When I first began my serious entrance into wine, I could see it written all over my father’s face as he put together the first of my wine racks. My daughter is becoming a wineo. I look back now wonder which he would’ve preferred, me drinking the periodic box of cheap wine like my mom, or me spending money to stock rack after rack in my crawl space. I don’t think either prospect was too splendid for a man who has lived a frugal, conservative life and never really sipped alcohol until he became the primary investor in my brother’s bars. Even then, it was only beer here or there. As time has gone on, and my fascination with all things wine has escalated, I’ve attempted to make inroads with my father on my preoccuaption with this fruit of the earth.
My significant exploits began a couple years ago, thanks to my incredibly supportive bestie. She knew I wanted to try local Red Mountain wines so she created a trip and off we went. I was instantly hooked. The majesty of the hillsides lined in well kept vines (my OCD side was in heaven) with small bunches of fruit dangling and the promise that fruit held. The thought of all the work that went into getting those vines so pristine, the pruning and more pruning. All the work during harvest as the grapes made it to the winery for production. If that wasn’t all enough, then came the critical decisions to be made regarding production, whole cluster fermenation or destemmed, native yeast or innoculation, how long to keep reds on the skins, how long to keep white on lees if being used, stainless steel, new french oak or used or a percentage of each, then if blending, what percentage of each. The options seem infinite. But that is just the beginning.
Then I started to look back at wine history. I am not a history buff, by any stretch, unless it involves baseball or wine. Wine has been an integral part of the world for centuries. The earliest known wine is from The Republic of Georgia in 6000 BC and the current oldest grape producing vine is from the 17th century in Slovenia. Upon reading these facts, then reading about the religion that is Georgian wine production, it made me want to visit Tbilisi. I texted a friend and I’m pretty certain they wanted to commit me. I told my dad and I’m sure he was ready to drive me to the asylum until I started to explain the Qvevri (underground clay pot) wine storage, the tremendous level of pride the families take in their wine and their excitement in sharing their creations with others that can appreciate it. He wanted to know more, I was gently tugging him down the rabbit hole.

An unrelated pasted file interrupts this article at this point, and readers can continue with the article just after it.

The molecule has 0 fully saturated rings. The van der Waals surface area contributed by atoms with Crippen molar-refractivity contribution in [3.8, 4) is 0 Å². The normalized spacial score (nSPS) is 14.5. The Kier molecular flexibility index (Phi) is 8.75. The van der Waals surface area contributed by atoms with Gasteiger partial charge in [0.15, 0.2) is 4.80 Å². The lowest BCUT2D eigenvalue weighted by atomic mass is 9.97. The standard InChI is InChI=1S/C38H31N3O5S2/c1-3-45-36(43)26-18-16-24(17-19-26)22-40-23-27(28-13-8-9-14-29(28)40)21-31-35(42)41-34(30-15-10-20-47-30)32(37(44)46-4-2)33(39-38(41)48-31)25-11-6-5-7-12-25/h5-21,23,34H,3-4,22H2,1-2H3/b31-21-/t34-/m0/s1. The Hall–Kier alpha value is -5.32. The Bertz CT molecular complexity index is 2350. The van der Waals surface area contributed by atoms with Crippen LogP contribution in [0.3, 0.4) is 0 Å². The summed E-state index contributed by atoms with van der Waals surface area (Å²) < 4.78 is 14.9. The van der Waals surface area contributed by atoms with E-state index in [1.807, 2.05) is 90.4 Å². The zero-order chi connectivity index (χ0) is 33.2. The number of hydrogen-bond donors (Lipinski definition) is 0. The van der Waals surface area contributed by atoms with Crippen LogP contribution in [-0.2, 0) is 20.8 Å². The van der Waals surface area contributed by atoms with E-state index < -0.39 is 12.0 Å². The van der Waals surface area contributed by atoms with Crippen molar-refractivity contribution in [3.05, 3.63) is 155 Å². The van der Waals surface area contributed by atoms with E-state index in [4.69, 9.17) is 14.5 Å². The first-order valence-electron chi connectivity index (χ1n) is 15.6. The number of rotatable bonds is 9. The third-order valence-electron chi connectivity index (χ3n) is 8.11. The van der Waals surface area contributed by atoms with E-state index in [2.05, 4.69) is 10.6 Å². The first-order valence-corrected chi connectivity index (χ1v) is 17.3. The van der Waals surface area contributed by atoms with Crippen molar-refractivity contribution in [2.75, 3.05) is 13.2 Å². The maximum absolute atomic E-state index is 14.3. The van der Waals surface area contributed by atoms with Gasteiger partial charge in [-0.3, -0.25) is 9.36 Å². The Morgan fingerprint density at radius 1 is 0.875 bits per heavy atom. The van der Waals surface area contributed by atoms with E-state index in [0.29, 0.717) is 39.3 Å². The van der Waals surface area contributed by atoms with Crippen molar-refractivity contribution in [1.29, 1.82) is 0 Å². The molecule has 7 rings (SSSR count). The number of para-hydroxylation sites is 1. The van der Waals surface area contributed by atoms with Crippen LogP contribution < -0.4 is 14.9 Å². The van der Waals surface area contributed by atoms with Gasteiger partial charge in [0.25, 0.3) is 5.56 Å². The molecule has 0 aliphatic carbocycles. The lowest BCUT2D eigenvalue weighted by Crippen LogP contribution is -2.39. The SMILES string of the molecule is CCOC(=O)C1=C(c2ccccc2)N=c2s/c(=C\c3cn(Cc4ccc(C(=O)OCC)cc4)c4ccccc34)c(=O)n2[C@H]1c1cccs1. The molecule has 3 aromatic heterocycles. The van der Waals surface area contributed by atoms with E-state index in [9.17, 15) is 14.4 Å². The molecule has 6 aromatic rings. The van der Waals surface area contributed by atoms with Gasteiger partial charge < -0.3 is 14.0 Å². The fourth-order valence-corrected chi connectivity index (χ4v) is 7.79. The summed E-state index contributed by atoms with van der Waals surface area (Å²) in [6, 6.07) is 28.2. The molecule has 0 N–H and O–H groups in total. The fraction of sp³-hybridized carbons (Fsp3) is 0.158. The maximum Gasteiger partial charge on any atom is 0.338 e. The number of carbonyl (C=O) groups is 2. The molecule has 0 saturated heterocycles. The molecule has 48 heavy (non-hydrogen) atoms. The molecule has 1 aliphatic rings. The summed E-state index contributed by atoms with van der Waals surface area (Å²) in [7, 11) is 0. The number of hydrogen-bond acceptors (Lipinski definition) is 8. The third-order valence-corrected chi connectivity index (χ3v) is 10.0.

I then began explaining how wine draws me to agricultural corners of the world. How I want to visit Chile, Argentina, the Canary Islands, Santorini, Slovenia, Hungary, the Finger Lakes region of New York, and the list goes on. My itinerary for these locales does not include city centers or historical landmarks, but rather straight to wine country to interact with locals and experience the culture. The curiosity was furrowing his brow.
Last Christmas, my bestie, gave me the book Wine and War: The French, The Nazis and the Battle for France’s Greatest Treasure. My father took it from me and began reading excerpts aloud. If you haven’t read it, and I highly suggest you do, it is a compilation of interviews with those that either survived WWII or were offspring of those that did. It delves into what measures some took to keep their most prized possessions safe during war from those that couldn’t cherish it fully. I could see in his face, he was beginning to be fascinated and intrigued.
Even just tonight, I told him that my wish in my next life is to be a vineyard sheep. He thought for sure I’d want to be one of my spoiled rotten dogs. No, I’d rather be a vineyard sheep left to graze 6 months of the year in the vineyard I love and treated as royalty as the biodynamic and responsible agriculture movements sweep across the world of wine. Then I had to explain what their purpose on the farm was. I again had struck a cord.